Tougher critical area law sought

Severn River tour shows legislators need of change

`A better way to protect the bay'

Ideas include higher fines, mitigation fund, land liens

Anne Arundel

October 01, 2003|By Lynn Anderson | Lynn Anderson,SUN STAFF

When legislators charged with protecting the Chesapeake Bay toured the Severn River near Annapolis yesterday, they winced when they spied a sloping residential property that had recently been clear-cut in violation of state and local laws.

Using binoculars to examine stubby tree trunks and muddy ruts created by storm-water runoff, members of the Joint Committee on the Chesapeake and Atlantic Coastal Bays Critical Area vowed to strengthen state law that regulates building activity, including tree cutting and plant removal, within 1,000 feet of the shore.

"When you have million-dollar homeowners doing things like this, it's hard to get the rest of us to do it," said state Sen. Roy P. Dyson, a St. Mary's County Democrat who heads the critical area committee along with Del. Barbara Frush, a Democrat from Laurel. "There's got to be a better way to protect the bay."

Dyson and Frush - who toured the river on a Department of Natural Resources boat with representatives of the Chesapeake Bay Foundation, Critical Area Commission and Anne Arundel County - said that they could sponsor legislation during the 2004 General Assembly to sharply increase fines for violators like the one who cut down trees to maximize his view of the Severn River.

They said that local jurisdictions need more help in monitoring residential and commercial development along Maryland creeks, streams and rivers.

In Anne Arundel County, 16 building inspectors work to guard the shore and yet violations still occur - at least 39 since May.

In some cases, homeowners don't realize that they are breaking the law, but some knowingly violate it because the fines won't amount to much more than $2,000.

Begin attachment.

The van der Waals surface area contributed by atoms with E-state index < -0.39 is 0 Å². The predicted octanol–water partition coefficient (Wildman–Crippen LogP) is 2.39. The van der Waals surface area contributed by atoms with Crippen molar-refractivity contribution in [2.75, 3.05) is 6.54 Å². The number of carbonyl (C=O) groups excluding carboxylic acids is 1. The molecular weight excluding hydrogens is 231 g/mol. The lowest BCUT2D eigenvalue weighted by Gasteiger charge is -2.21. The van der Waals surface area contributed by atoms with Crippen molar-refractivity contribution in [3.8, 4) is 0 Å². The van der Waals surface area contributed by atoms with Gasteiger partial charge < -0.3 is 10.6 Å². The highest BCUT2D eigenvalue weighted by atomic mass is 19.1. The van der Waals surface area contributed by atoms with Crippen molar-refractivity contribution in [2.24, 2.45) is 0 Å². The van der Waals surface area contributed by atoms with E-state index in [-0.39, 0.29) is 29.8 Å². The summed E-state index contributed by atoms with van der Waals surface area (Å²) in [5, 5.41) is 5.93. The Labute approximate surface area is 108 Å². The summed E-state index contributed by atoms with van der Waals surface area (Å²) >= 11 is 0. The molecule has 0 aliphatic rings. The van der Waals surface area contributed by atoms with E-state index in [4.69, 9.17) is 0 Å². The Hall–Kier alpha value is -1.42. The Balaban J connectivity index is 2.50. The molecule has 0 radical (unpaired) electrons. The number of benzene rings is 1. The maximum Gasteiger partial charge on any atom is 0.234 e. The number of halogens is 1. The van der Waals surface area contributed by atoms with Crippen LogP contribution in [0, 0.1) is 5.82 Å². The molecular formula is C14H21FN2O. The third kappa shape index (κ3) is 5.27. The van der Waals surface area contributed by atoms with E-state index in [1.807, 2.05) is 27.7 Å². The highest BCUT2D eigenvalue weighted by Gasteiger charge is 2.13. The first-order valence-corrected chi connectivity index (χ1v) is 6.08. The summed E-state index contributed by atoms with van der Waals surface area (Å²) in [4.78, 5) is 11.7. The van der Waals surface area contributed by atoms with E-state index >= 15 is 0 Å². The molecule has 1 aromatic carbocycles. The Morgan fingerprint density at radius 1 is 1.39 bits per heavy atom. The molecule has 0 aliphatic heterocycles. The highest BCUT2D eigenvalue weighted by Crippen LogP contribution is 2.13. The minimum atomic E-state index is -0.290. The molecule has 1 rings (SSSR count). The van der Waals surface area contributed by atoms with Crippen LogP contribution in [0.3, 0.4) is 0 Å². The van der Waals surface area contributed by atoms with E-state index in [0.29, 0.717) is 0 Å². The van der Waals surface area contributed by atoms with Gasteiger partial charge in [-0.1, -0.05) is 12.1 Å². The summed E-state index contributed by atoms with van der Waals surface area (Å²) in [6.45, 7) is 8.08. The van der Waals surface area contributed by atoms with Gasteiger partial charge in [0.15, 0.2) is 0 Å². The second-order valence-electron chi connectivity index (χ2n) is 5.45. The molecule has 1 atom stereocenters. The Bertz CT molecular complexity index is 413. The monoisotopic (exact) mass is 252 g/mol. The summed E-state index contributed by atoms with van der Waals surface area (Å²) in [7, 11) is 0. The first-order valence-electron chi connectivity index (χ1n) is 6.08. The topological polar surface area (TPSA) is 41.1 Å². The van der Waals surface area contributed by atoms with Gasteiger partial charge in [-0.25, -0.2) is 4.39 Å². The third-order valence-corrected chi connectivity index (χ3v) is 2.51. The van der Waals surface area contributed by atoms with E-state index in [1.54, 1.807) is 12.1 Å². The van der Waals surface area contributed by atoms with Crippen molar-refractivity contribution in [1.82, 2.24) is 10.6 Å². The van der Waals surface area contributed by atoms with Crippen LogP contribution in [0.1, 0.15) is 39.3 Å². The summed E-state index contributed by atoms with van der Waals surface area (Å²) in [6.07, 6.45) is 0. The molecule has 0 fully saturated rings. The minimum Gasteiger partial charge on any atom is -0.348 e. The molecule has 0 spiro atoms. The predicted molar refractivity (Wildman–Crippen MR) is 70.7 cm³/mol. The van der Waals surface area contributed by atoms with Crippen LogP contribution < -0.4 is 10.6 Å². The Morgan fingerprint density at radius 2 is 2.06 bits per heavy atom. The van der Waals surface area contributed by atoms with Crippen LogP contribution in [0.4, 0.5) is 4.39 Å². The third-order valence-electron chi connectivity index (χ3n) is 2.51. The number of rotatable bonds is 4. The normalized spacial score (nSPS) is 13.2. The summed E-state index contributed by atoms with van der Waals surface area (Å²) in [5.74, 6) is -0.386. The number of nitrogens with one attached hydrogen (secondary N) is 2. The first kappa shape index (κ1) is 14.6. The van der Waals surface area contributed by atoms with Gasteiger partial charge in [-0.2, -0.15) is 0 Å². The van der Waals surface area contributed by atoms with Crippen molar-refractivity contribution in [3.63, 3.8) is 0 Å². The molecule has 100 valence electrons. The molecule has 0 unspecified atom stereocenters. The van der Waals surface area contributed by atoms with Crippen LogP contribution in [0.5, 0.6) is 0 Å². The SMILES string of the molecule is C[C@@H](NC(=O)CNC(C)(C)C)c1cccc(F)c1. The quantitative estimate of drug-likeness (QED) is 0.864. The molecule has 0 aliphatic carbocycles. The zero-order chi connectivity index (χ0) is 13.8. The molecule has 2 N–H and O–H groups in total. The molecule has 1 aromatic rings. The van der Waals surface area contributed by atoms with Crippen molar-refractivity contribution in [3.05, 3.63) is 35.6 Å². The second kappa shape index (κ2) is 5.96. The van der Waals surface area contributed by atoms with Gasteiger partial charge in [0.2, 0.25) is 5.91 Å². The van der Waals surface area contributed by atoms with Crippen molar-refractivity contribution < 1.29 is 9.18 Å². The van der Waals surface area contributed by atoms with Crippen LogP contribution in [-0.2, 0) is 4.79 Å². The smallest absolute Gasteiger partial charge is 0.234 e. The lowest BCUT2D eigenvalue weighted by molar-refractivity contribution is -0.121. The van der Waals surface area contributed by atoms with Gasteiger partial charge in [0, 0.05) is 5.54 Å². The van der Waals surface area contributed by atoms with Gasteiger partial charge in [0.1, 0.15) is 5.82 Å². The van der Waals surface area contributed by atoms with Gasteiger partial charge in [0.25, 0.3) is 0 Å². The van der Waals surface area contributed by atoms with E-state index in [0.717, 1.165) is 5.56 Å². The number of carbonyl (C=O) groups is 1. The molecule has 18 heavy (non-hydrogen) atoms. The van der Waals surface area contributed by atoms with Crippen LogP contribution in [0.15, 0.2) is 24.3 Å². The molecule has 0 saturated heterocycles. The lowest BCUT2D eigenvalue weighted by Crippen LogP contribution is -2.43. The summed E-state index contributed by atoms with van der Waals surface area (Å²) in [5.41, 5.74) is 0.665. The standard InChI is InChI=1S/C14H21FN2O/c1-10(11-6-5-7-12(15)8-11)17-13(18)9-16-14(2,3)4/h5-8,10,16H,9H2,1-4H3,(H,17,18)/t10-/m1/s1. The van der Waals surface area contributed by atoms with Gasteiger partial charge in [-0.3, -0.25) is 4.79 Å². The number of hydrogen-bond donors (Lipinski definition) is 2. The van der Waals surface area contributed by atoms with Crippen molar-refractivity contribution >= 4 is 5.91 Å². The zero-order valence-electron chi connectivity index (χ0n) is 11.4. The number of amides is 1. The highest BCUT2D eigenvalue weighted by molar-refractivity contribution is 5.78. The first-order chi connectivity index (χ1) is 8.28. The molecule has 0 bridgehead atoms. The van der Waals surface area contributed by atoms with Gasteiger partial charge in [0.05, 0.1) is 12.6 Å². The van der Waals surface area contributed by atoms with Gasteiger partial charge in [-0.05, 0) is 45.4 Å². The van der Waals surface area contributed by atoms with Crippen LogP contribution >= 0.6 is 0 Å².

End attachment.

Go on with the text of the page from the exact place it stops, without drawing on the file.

"Where I come from, that's chump change," Dyson said.

Committee members said that they fear a recent Court of Appeals case out of Wicomico County, in which a wealthy landowner won the right to keep waterfront structures even though they were built on sensitive wetlands without proper permits, could further erode 20-year-old state laws aimed at guarding against overdevelopment along the Chesapeake Bay.

"We're coming up against problems in the courts and people who just don't love the Chesapeake Bay as much as we do," said Frush, referring to the Wicomico case and three others, including two from Anne Arundel County, in which the Court of Appeals sided with property owners who wanted to build structures near the water.

Frush said that lawmakers are hoping to undo some of the damage done by the high court.

With that goal in mind, yesterday's tour, an annual event, was more of a brainstorming session than a leisurely outing.

Members of the group talked about including critical-area information in packets for new homeowners and providing it to real estate agents who deal with waterfront properties.

Some of them discussed ways to fine builders who knowingly violate critical-area laws and then roll the fine into the final cost of the home.

There was also talk of forcing homeowners to make deposits toward shoreline mitigation efforts, or placing liens on properties.

"We all have the same goal," said Martin G. Madden, chairman of the Chesapeake Bay Critical Area Commission. "But we need to consolidate our efforts."

In Anne Arundel County, where the administration of County Executive Janet S. Owens has been criticized recently for failing to fine violators, county officials are creating a stewardship program to educate local homeowners and builders about critical-area rules.

County Councilwoman Barbara D. Samorajczyk, a Democrat from Annapolis and member of the Critical Area Commission who was on the river tour, said that she might introduce legislation to incorporate into county code a new state law, including fines up to $10,000 or jail time for homeowners who fail to keep sediment from running off their property.

Said Samorajczyk: "What we are doing is looking at how we can improve the enforcement."

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